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Purchase a Home With a Reverse Mortgage

By Gretchen Wegrich Updated on 7/27/2017

reverse mortgage for purchaseReverse mortgages have provided numerous senior homeowners with additional income by tapping into a property’s accumulated home equity to withdraw tax-free cash.

However, recent changes to the FHA-insured reverse mortgage program, known as a Home Equity Conversion Mortgage (HECM), have given borrowers another option. These changes allow them to purchase a home by performing a specialized reverse mortgage through the HECM for Purchase program. 

Reverse mortgage borrowers can even circumvent the standard mortgage application process, with no mandatory credit score or income verification, making home purchase simple and convenient for senior homeowners.

Steps to Home Purchase with a Reverse Mortgage

1. Check the HUD eligibility guidelines. Regarding basic reverse mortgage requirements, borrowers must be a minimum of 62 years old, and the reverse mortgage must apply to a primary residence. Before considering a reverse mortgage, ensure that you qualify by visiting the HUD Reverse Mortgage Information page.

2. Begin saving up. When purchasing a home with a reverse mortgage, borrowers will be required to pay the difference between the reverse mortgage funds and the home’s purchase price, in addition to any buyer closing costs. 

Also, lenders will not accept money loans from relatives or credit card advances to cover this difference.

3. Contact a real estate agent. With a real estate agent, borrowers will have help finding a property that suits their individual needs. Before looking for a home, you should inform the agent that you intend to use a reverse mortgage to finance the purchase, as this will limit the search to properties which meet HUD criteria.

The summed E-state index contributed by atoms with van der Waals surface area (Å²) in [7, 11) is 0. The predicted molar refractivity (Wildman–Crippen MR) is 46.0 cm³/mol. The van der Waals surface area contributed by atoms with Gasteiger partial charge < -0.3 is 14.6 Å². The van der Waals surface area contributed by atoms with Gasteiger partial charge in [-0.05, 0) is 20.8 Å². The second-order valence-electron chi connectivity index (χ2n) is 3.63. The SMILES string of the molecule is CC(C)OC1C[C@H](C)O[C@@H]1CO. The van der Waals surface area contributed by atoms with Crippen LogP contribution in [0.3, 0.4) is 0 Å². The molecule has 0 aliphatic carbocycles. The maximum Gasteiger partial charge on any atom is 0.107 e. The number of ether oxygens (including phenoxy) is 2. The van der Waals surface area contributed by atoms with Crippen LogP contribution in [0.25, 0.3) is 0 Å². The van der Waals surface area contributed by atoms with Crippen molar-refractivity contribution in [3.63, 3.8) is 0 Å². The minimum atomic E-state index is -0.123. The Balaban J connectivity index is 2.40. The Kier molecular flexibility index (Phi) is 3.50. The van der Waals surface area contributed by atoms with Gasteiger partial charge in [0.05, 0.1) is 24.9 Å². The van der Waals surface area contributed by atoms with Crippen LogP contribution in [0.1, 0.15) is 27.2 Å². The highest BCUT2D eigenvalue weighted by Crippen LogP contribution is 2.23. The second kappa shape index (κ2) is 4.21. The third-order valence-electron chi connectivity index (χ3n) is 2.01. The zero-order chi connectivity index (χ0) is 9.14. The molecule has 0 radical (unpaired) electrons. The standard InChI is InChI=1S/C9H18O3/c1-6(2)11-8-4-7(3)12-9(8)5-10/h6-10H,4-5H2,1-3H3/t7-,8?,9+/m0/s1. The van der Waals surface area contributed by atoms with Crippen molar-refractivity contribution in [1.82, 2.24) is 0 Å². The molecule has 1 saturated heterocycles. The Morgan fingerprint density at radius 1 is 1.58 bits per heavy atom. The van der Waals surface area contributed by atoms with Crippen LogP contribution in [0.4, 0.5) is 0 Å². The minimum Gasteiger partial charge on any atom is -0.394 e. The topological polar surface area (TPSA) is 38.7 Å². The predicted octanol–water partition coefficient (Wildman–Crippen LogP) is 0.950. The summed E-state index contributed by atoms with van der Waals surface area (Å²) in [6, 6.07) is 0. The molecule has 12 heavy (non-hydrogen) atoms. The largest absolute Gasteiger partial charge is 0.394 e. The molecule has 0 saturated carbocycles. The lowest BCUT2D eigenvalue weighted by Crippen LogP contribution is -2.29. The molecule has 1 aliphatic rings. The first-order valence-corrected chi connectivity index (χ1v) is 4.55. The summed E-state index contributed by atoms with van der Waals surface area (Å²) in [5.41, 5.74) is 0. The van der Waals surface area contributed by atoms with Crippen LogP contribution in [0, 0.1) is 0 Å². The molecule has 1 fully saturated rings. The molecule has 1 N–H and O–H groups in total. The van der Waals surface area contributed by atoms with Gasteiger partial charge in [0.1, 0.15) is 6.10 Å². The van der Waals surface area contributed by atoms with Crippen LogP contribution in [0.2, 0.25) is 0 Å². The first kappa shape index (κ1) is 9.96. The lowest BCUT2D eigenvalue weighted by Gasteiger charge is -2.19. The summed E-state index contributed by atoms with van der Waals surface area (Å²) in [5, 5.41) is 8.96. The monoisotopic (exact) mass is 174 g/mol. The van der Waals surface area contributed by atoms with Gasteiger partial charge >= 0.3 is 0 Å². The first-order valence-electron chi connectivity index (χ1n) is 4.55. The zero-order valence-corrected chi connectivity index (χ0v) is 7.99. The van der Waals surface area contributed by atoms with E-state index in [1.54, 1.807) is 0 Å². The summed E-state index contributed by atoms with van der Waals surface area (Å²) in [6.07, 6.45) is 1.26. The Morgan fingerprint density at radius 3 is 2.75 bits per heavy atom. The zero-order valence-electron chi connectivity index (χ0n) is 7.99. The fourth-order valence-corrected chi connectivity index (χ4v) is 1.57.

After locating some potential homes, schedule showings for a closer inspection to narrow down the search.

4. Gather documentation. To purchase a home with a reverse mortgage, borrowers will need to present proof of income and assets, through such documentation as pay stubs, social security statements, and bank statements. 

While lenders will not consider credit score and history, borrowers must establish that they can afford to pay housing costs, including homeowners’ insurance premiums, property taxes, and any up-front fees.

5. Find a Lender. To find the optimal reverse mortgage lender, utilize online search tools to compare rates and quotes from nearby lenders in your area. Once the right lender has been located, request a mortgage pre-approval from the lender in writing, which will contain the amount of money which the lender is willing to fund. 

With pre-approval, borrowers will be able to better negotiate with sellers, having already taken the first step toward a new mortgage loan.

6. Request comparable home sales data. When determining a purchase price, comparable sales can help to assess the value of the property. Ask your agent to prepare an offer based on comparable home sales data. 

If necessary, make counteroffers to the seller to reach a compromise.

7. Schedule a home inspection. Properties purchased through the HUD HECM for Purchase must be examined by a licensed professional to verify that the home is in satisfactory condition.

8. Choose a payment schedule. Determine which payment schedule will best fit your circumstances; borrowers can receive a monthly fixed sum, open a line of credit to draw upon, or arrange a mix of both options. Furthermore, borrowers should decide how long the payments should continue, whether for a set number of months or until the limit on the reverse mortgage has been reached.